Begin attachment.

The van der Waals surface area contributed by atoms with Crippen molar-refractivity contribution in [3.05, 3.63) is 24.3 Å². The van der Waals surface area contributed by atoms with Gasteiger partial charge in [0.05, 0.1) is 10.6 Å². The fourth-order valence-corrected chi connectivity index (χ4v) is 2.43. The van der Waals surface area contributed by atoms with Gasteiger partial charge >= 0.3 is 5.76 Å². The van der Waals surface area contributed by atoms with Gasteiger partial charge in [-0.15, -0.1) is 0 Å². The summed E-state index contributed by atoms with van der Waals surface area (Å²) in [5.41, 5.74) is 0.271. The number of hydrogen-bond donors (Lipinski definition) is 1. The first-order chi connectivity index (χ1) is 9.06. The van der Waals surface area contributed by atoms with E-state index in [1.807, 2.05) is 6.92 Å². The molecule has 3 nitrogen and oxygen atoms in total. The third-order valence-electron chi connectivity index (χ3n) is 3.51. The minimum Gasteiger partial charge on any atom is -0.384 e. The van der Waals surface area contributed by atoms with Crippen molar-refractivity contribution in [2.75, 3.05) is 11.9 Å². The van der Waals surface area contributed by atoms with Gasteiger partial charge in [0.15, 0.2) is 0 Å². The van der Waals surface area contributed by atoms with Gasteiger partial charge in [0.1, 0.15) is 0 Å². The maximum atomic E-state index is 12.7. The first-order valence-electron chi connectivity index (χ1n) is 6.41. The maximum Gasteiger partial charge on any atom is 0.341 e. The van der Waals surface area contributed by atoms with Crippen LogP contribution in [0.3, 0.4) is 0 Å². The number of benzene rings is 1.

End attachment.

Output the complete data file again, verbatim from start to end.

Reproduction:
The van der Waals surface area contributed by atoms with Crippen molar-refractivity contribution in [3.05, 3.63) is 24.3 Å². The van der Waals surface area contributed by atoms with Gasteiger partial charge in [0.05, 0.1) is 10.6 Å². The fourth-order valence-corrected chi connectivity index (χ4v) is 2.43. The van der Waals surface area contributed by atoms with Gasteiger partial charge >= 0.3 is 5.76 Å². The van der Waals surface area contributed by atoms with Gasteiger partial charge in [-0.15, -0.1) is 0 Å². The summed E-state index contributed by atoms with van der Waals surface area (Å²) in [5.41, 5.74) is 0.271. The number of hydrogen-bond donors (Lipinski definition) is 1. The first-order chi connectivity index (χ1) is 9.06. The van der Waals surface area contributed by atoms with E-state index in [1.807, 2.05) is 6.92 Å². The molecule has 3 nitrogen and oxygen atoms in total. The third-order valence-electron chi connectivity index (χ3n) is 3.51. The minimum Gasteiger partial charge on any atom is -0.384 e. The van der Waals surface area contributed by atoms with Crippen molar-refractivity contribution in [2.75, 3.05) is 11.9 Å². The van der Waals surface area contributed by atoms with Gasteiger partial charge in [0.15, 0.2) is 0 Å². The van der Waals surface area contributed by atoms with Gasteiger partial charge in [0.1, 0.15) is 0 Å². The maximum atomic E-state index is 12.7. The first-order valence-electron chi connectivity index (χ1n) is 6.41. The maximum Gasteiger partial charge on any atom is 0.341 e. The van der Waals surface area contributed by atoms with Crippen LogP contribution in [0.3, 0.4) is 0 Å². The number of benzene rings is 1.